Back in October 2019, Microsoft was awarded the $10 billion United States Department of Defense’s (DoD) JEDI (Joint Enterprise Defense Infrastructure) contract after the company affirmed that it was not going to step down from the bidding process amidst protests. However, not all was smooth as Amazon – a company that was in the running for the contract – filed a lawsuit in November 2019 to challenge the contract.
The DoD then re-evaluated the contract by inviting fresh bids in March 2020, before finally declaring in September of that year that the Redmond company will retain the contract. However, the legal challenges have since continued, with the likes of Oracle joining the list of companies bothered by the deal. Today, the DoD announced that it is canceling the JEDI contract completely, citing “evolving requirements, increased cloud conversancy, and industry advances”. John Sherman, acting DoD Chief Information Officer, added in a statement:
"JEDI was developed at a time when the Department’s needs were different and both the CSPs technology and our cloud conversancy was less mature. In light of new initiatives like JADC2 and AI and Data Acceleration (ADA), the evolution of the cloud ecosystem within DoD, and changes in user requirements to leverage multiple cloud environments to execute mission, our landscape has advanced and a new way-ahead is warranted to achieve dominance in both traditional and non-traditional warfighting domains,"
The JEDI contract has been constantly litigated since it was initially awarded to Microsoft, with challengers citing political influence. With the contract now shelved, the DoD announced that it will go ahead with a new cloud project termed Joint Warfighter Cloud Capability (JWCC), which it calls a multi-cloud/multi-vendor Indefinite Delivery-Indefinite Quantity (IDIQ) contract.
While the exact financial specifics are not known, proposals for the multibillion-dollar contract will be sourced from both Microsoft and Amazon, which are considered by the DoD as the “only Cloud Service Providers (CSPs) capable of meeting the Department’s requirements”. However, it does add in its press release that it will “immediately engage with [the] industry” to research and determine if other cloud service providers can meet the requirements.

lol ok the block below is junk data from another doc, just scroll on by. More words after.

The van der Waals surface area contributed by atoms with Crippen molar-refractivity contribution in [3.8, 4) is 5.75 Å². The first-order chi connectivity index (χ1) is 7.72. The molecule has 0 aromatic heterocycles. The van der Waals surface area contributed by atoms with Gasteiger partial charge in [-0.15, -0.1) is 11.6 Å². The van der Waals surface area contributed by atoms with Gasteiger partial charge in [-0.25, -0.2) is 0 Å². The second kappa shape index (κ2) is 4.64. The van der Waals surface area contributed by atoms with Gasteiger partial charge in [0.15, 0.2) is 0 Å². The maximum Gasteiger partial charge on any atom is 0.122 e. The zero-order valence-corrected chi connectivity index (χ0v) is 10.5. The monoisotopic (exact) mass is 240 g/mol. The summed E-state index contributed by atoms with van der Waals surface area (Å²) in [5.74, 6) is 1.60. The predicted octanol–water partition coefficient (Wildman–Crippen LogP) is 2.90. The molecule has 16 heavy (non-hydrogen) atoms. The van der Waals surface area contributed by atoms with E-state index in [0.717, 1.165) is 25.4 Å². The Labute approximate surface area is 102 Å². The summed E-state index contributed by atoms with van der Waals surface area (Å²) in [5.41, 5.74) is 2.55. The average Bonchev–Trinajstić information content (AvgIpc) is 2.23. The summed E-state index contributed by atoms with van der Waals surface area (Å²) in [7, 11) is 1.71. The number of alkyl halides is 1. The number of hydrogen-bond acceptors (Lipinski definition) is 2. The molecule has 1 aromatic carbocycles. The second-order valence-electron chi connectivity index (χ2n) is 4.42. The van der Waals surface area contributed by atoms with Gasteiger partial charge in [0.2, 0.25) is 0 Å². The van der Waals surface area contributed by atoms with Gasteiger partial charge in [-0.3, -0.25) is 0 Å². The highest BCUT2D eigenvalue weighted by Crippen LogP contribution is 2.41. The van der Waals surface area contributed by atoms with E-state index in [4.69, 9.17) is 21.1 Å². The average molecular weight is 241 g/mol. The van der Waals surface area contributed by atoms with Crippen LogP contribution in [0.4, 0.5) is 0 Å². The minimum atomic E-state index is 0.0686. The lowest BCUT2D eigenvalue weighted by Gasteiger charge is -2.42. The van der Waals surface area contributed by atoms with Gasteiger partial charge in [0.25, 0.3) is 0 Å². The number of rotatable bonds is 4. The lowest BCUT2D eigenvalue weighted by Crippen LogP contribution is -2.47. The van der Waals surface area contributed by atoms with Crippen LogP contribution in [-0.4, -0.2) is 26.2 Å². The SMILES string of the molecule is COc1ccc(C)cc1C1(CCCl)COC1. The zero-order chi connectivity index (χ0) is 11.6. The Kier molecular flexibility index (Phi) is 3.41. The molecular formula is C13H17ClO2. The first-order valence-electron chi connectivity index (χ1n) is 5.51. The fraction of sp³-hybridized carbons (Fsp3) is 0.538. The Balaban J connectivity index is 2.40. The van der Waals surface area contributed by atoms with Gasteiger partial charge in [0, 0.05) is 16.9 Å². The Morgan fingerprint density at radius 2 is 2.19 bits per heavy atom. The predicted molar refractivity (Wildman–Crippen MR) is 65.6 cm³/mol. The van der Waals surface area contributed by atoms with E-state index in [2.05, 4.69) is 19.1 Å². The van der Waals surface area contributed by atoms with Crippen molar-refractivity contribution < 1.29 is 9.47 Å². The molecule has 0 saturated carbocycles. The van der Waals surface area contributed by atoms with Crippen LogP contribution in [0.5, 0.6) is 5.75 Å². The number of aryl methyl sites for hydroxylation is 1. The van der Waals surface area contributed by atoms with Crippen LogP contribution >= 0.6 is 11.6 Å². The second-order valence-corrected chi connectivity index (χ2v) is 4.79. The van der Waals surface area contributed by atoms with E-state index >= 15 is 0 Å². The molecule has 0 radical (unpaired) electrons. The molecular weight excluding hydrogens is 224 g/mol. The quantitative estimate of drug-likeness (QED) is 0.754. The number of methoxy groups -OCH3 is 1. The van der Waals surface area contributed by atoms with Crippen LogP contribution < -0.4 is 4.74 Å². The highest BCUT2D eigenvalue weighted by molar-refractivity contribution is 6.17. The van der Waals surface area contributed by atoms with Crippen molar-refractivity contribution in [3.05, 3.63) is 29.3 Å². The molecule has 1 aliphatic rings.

In response to the decision, Microsoft’s President for U.S. Regulated Industries, Toni Townes-Whitley, released a public statement that the company understands the DoD’s rationale, adding that the department faced the option to either “Continue with what could be a years-long litigation battle or find another path forward”. However, Townes-Whitley also mentioned the need for attention from policymakers, saying:
The 20 months since DoD selected Microsoft as its JEDI partner highlights issues that warrant the attention of policymakers: when one company can delay, for years, critical technology upgrades for those who defend our nation, the protest process needs reform. Amazon filed its protest in November 2019 and its case was expected to take at least another year to litigate and yield a decision, with potential appeals afterward.
The executive says that the firm is “ready to support the DoD as they work through their next steps and its new cloud computing solicitation plans”. CNBC reports that the department expects to “open a broader competition as soon as 2025”. With the JEDI contract itself now scrapped, it is also not clear what the implications of Oracle’s petitions to Supreme Court are.
Source: U.S. Department of Defense via CNBC